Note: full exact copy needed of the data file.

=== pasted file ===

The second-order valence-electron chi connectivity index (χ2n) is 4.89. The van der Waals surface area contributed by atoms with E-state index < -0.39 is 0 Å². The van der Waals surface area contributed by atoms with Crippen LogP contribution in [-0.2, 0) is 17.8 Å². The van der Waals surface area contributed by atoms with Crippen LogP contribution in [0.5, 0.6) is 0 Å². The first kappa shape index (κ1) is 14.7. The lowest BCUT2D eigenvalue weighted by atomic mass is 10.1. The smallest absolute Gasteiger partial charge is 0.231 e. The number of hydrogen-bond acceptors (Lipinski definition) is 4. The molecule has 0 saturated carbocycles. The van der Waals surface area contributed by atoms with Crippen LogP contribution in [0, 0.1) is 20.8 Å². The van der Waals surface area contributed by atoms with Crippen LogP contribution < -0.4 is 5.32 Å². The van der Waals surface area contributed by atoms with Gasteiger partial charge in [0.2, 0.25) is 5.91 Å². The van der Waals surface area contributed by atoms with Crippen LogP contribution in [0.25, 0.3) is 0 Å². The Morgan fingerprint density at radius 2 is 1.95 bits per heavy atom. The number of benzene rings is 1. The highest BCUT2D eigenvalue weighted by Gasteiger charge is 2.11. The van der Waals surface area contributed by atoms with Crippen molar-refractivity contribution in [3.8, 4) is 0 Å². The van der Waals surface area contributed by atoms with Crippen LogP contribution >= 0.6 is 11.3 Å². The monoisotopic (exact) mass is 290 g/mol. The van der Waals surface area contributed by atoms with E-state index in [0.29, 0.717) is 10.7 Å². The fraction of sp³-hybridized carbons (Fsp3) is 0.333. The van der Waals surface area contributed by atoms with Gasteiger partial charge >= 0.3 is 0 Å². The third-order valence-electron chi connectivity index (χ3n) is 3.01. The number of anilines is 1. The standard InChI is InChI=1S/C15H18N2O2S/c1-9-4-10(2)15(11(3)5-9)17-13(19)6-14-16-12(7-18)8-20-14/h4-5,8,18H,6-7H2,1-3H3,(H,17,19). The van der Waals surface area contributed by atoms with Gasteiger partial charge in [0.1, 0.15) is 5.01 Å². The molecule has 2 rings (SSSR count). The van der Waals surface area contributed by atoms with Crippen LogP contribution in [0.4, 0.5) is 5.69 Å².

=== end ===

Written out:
The second-order valence-electron chi connectivity index (χ2n) is 4.89. The van der Waals surface area contributed by atoms with E-state index < -0.39 is 0 Å². The van der Waals surface area contributed by atoms with Crippen LogP contribution in [-0.2, 0) is 17.8 Å². The van der Waals surface area contributed by atoms with Crippen LogP contribution in [0.5, 0.6) is 0 Å². The first kappa shape index (κ1) is 14.7. The lowest BCUT2D eigenvalue weighted by atomic mass is 10.1. The smallest absolute Gasteiger partial charge is 0.231 e. The number of hydrogen-bond acceptors (Lipinski definition) is 4. The molecule has 0 saturated carbocycles. The van der Waals surface area contributed by atoms with Crippen LogP contribution in [0, 0.1) is 20.8 Å². The van der Waals surface area contributed by atoms with Crippen LogP contribution < -0.4 is 5.32 Å². The van der Waals surface area contributed by atoms with Gasteiger partial charge in [0.2, 0.25) is 5.91 Å². The van der Waals surface area contributed by atoms with Crippen LogP contribution in [0.25, 0.3) is 0 Å². The Morgan fingerprint density at radius 2 is 1.95 bits per heavy atom. The number of benzene rings is 1. The highest BCUT2D eigenvalue weighted by Gasteiger charge is 2.11. The van der Waals surface area contributed by atoms with Crippen molar-refractivity contribution in [3.8, 4) is 0 Å². The van der Waals surface area contributed by atoms with Crippen LogP contribution >= 0.6 is 11.3 Å². The monoisotopic (exact) mass is 290 g/mol. The van der Waals surface area contributed by atoms with E-state index in [0.29, 0.717) is 10.7 Å². The fraction of sp³-hybridized carbons (Fsp3) is 0.333. The van der Waals surface area contributed by atoms with Gasteiger partial charge >= 0.3 is 0 Å². The third-order valence-electron chi connectivity index (χ3n) is 3.01. The number of anilines is 1. The standard InChI is InChI=1S/C15H18N2O2S/c1-9-4-10(2)15(11(3)5-9)17-13(19)6-14-16-12(7-18)8-20-14/h4-5,8,18H,6-7H2,1-3H3,(H,17,19). The van der Waals surface area contributed by atoms with Gasteiger partial charge in [0.1, 0.15) is 5.01 Å². The molecule has 2 rings (SSSR count). The van der Waals surface area contributed by atoms with Crippen LogP contribution in [0.4, 0.5) is 5.69 Å².